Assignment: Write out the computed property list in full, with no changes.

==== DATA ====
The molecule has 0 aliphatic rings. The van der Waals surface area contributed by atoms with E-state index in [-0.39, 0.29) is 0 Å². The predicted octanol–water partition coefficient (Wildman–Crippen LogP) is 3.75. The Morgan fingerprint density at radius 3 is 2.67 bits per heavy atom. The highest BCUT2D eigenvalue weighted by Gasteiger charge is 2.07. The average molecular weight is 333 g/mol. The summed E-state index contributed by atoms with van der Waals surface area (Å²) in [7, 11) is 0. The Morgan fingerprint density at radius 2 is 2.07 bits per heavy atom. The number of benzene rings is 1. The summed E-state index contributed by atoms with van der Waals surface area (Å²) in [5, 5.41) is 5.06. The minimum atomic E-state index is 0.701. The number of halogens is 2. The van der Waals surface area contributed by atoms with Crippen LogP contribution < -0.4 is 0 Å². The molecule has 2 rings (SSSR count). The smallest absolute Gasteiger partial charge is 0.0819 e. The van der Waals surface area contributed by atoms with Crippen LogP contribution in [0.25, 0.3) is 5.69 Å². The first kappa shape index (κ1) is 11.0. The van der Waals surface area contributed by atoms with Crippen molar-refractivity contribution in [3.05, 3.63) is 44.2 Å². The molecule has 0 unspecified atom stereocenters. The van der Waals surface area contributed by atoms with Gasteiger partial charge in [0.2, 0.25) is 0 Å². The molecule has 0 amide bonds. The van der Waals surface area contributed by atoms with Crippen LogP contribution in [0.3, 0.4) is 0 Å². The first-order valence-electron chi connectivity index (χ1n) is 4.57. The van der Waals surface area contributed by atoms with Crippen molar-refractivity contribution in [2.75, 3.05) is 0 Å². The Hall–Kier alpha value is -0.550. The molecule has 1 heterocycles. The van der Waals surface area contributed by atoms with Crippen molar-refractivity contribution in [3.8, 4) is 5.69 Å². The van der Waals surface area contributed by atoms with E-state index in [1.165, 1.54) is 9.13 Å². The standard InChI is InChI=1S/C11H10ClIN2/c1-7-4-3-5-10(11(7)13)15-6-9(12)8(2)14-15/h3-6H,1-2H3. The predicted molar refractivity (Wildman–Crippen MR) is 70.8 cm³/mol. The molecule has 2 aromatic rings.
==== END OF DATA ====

The molecule has 0 aliphatic rings. The van der Waals surface area contributed by atoms with E-state index in [-0.39, 0.29) is 0 Å². The predicted octanol–water partition coefficient (Wildman–Crippen LogP) is 3.75. The Morgan fingerprint density at radius 3 is 2.67 bits per heavy atom. The highest BCUT2D eigenvalue weighted by Gasteiger charge is 2.07. The average molecular weight is 333 g/mol. The summed E-state index contributed by atoms with van der Waals surface area (Å²) in [7, 11) is 0. The Morgan fingerprint density at radius 2 is 2.07 bits per heavy atom. The number of benzene rings is 1. The summed E-state index contributed by atoms with van der Waals surface area (Å²) in [5, 5.41) is 5.06. The minimum atomic E-state index is 0.701. The number of halogens is 2. The van der Waals surface area contributed by atoms with Crippen LogP contribution < -0.4 is 0 Å². The molecule has 2 rings (SSSR count). The smallest absolute Gasteiger partial charge is 0.0819 e. The van der Waals surface area contributed by atoms with Crippen LogP contribution in [0.25, 0.3) is 5.69 Å². The first kappa shape index (κ1) is 11.0. The van der Waals surface area contributed by atoms with Crippen molar-refractivity contribution in [3.05, 3.63) is 44.2 Å². The molecule has 0 unspecified atom stereocenters. The van der Waals surface area contributed by atoms with Gasteiger partial charge in [0.2, 0.25) is 0 Å². The molecule has 0 amide bonds. The van der Waals surface area contributed by atoms with Crippen LogP contribution in [0.3, 0.4) is 0 Å². The first-order valence-electron chi connectivity index (χ1n) is 4.57. The van der Waals surface area contributed by atoms with Crippen molar-refractivity contribution in [2.75, 3.05) is 0 Å². The Hall–Kier alpha value is -0.550. The molecule has 1 heterocycles. The van der Waals surface area contributed by atoms with Crippen molar-refractivity contribution in [3.8, 4) is 5.69 Å². The van der Waals surface area contributed by atoms with E-state index in [1.165, 1.54) is 9.13 Å². The standard InChI is InChI=1S/C11H10ClIN2/c1-7-4-3-5-10(11(7)13)15-6-9(12)8(2)14-15/h3-6H,1-2H3. The predicted molar refractivity (Wildman–Crippen MR) is 70.8 cm³/mol. The molecule has 2 aromatic rings.